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Thursday, December 3, 2015

Petition to End the Dickey Amendment and Research Gun Violence

The Dickey Amendment, a 20-year-old law banning any scientific research on gun violence, has been supported by the National Rifle Association and other pro-gun lobbyists. Back when the aptly named "Dickey Amendment" was tacked onto a 1996 appropriations bill, Representative Jay Dickey of Arkansas had argued that CDC research would push policies that would infringe on American's Second Amendment rights.

This Amendment has effectively silenced researchers at both the Centers for Disease Control and Prevention (CDC) and National Institutes of Health (NIH) for conducting any comprehensive studies on what causes violence -- and what can be done to prevent it -- since 1996. As expected, it’s left public health experts and policymakers with little to lean on as they attempt to craft new legislation to help quell the fatal trend.

In light of the legislation, the CDC has refrained from engaging in research related to gun violence, even when called upon by President Obama to do so following the Sandy Hook shooting in 2012, in order to avoid losing funding. As a result, gun violence research has been largely left undone and the unchecked violence has cost the United States $229 billion annually, according to a Mother Jones report.

Yet, yesterday doctors began a dedicated movement to change all of that.

In a December 2 press conference, led by the group Doctors for America and joined by a handful of Democratic lawmakers, doctors presented a petition signed by more than 2,000 physicians in all 50 states to Congress requesting an end to the restriction. The doctors there spoke about the need to view gun violence as a public health epidemic and research ways to solve it just as the country would with any disease causing the deaths of thousands of Americans each year.

The event ended just a few hours before news broke of the mass shooting in San Bernardino, California.

“Using emotions and belief systems to address policy is a bad idea and is going to get us nowhere. So to develop effective policy we must conduct evidence-based research,” said Dr. David Berman, a physician from St. Petersburg, Florida, who spoke at the press conference. “Common sense dictates we need to do something about this.”

“Gun violence is a public health problem that kills 90 Americans a day,” reported Dr Alice Chen, executive director of the lobby group Doctors for America. “Physicians believe it’s time to lift this effective ban and fund the research needed to save lives. We urge Congress to put patients over politics to help find solutions to our nation’s gun violence crisis.”

(Sabrina Siddiqui. "Doctors' groups join Democrats to end ban on gun violence
research funding." The Guardian. December 02, 2015.)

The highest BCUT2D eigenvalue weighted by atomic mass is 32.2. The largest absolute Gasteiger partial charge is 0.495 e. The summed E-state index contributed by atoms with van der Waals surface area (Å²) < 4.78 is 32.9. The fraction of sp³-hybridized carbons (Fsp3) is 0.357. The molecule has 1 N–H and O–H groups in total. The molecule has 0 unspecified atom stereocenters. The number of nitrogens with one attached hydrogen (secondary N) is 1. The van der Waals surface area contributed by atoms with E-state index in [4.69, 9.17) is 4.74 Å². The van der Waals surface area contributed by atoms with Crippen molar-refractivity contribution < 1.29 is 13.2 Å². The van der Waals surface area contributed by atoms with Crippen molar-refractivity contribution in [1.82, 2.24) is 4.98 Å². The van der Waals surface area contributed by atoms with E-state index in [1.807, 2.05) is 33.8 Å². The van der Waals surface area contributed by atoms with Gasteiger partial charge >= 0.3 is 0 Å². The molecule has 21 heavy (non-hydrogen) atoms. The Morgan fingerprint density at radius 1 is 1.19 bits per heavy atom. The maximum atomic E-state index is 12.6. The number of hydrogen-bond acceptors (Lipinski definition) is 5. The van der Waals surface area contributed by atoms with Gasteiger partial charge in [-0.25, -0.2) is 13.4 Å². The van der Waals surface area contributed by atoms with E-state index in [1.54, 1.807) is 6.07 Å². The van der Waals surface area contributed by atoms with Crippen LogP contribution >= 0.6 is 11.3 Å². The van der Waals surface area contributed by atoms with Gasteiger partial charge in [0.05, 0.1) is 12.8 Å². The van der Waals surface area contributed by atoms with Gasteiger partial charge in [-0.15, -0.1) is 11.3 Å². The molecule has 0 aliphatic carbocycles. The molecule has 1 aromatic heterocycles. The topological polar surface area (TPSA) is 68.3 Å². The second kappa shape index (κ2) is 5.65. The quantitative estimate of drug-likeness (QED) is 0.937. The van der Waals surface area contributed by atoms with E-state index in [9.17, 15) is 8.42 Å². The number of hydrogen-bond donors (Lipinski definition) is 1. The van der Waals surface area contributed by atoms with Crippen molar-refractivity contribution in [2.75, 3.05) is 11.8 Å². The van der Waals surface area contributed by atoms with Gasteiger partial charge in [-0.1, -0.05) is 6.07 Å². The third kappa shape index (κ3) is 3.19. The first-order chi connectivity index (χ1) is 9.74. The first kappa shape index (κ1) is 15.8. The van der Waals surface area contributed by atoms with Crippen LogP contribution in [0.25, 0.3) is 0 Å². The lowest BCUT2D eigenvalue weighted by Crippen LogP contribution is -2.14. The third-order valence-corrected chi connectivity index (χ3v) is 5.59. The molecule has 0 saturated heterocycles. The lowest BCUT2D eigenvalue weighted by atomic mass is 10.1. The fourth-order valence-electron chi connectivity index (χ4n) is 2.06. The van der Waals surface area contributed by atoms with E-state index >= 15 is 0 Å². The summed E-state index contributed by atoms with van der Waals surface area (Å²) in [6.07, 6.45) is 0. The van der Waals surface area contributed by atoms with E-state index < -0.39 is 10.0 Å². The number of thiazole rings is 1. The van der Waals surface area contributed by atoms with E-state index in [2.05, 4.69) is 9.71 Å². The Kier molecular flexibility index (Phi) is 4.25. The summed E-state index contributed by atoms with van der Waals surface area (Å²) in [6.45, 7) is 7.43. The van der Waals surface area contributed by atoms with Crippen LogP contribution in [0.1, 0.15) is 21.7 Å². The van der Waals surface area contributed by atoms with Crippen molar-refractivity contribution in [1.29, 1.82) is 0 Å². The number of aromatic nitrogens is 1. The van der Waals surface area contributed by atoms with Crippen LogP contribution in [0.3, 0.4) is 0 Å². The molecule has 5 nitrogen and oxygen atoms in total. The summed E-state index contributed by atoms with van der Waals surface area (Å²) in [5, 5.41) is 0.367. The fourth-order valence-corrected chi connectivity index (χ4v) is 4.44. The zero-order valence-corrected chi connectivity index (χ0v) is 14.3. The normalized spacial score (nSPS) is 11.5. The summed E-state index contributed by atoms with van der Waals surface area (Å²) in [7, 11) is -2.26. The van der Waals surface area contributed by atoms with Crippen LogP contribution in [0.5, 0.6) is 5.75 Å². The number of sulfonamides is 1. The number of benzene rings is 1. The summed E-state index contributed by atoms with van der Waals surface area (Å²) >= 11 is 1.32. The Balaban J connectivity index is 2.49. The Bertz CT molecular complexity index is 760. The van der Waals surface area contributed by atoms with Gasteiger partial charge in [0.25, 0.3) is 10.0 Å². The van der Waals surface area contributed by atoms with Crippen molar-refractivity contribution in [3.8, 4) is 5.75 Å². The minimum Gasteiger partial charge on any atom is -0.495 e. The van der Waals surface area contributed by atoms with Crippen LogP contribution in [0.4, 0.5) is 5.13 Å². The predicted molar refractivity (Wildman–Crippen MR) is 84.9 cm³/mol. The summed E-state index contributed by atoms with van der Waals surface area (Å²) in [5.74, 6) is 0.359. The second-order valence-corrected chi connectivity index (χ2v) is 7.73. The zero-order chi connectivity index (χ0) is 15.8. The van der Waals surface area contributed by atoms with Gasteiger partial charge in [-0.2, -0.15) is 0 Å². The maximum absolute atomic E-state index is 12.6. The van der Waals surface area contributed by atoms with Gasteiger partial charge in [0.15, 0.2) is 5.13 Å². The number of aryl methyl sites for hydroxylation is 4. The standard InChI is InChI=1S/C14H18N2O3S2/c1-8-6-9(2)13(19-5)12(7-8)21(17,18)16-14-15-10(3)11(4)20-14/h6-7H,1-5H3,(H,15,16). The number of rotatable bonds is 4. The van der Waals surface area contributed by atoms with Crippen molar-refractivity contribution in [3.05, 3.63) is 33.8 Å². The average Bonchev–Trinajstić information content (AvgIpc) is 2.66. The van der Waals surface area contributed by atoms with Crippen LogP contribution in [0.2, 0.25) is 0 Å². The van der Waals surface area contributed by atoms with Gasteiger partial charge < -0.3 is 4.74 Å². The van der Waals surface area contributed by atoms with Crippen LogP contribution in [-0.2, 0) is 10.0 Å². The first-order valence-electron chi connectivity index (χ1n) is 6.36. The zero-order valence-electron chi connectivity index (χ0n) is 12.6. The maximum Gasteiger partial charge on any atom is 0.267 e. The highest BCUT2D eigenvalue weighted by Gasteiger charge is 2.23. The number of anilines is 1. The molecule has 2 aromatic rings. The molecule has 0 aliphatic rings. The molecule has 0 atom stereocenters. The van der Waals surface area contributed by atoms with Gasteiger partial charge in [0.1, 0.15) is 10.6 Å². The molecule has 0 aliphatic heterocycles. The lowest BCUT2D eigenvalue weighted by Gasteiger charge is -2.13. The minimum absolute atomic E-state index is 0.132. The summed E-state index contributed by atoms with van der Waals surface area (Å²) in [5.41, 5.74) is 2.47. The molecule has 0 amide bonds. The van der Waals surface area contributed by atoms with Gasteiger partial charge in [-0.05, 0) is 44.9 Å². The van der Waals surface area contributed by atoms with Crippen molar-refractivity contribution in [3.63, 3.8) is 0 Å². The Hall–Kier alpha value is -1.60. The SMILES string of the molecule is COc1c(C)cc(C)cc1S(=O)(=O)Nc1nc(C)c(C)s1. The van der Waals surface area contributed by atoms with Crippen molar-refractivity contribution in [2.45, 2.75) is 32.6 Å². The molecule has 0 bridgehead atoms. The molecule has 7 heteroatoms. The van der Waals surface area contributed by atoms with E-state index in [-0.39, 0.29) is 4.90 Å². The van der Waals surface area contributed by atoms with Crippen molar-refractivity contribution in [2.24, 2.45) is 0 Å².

Even Dickey, the former congressman, who lent his name to the initial amendment, has publicly expressed his regret for backing the bill. He lent his support to Wednesday’s press conference by sending a letter to Representative Mike Thompson, chair of the House Gun Violence Prevention Task Force, to read at the event.

In his letter, Dickey wrote ...

"It is my position that somehow or someway we should slowly but methodically fund such research until a solution is reached. Doing nothing is no longer an acceptable solution... Research could have been continued on gun violence without infringing on the rights of gun owners, in the same fashion that the highway industry continued its research without eliminating the automobile."

Thompson said, "I commend Jay Dickey for taking this stand."

(Jelani James. "Jay Dickey: Gun Violence Research Gag Order Should Be Reversed." December 03, 2015.)

Rep. David Price, vice chair to the House of Representatives’ Gun Violence Prevention Task Force, says ...

“Gun violence is among the most difficult public health challenges we face as a country, but because of the deeply misguided ban on research, we know very little about it. Regardless of where we stand in the debate over gun violence, we should all be able to agree that this debate should be informed by objective data and robust scientific research.”

(Alex Zielinski. "Physicians Demand End To 20-Year-Old Ban On Gun Violence Research." December 02, 2015.)

Dr. Nina Agrawal, who’s been a pediatrician in the South Bronx, agrees ...

“It’s disappointing to me that we’ve made little progress in the past 20 years in finding solutions to gun violence. In my career, I’ve seen children lives saved from measles, Sudden Infant Death Syndrome, motor vehicle accidents…because of federal scientific data and research. It’s frustrating that the CDC is not permitted to do the same type of research for gun violence."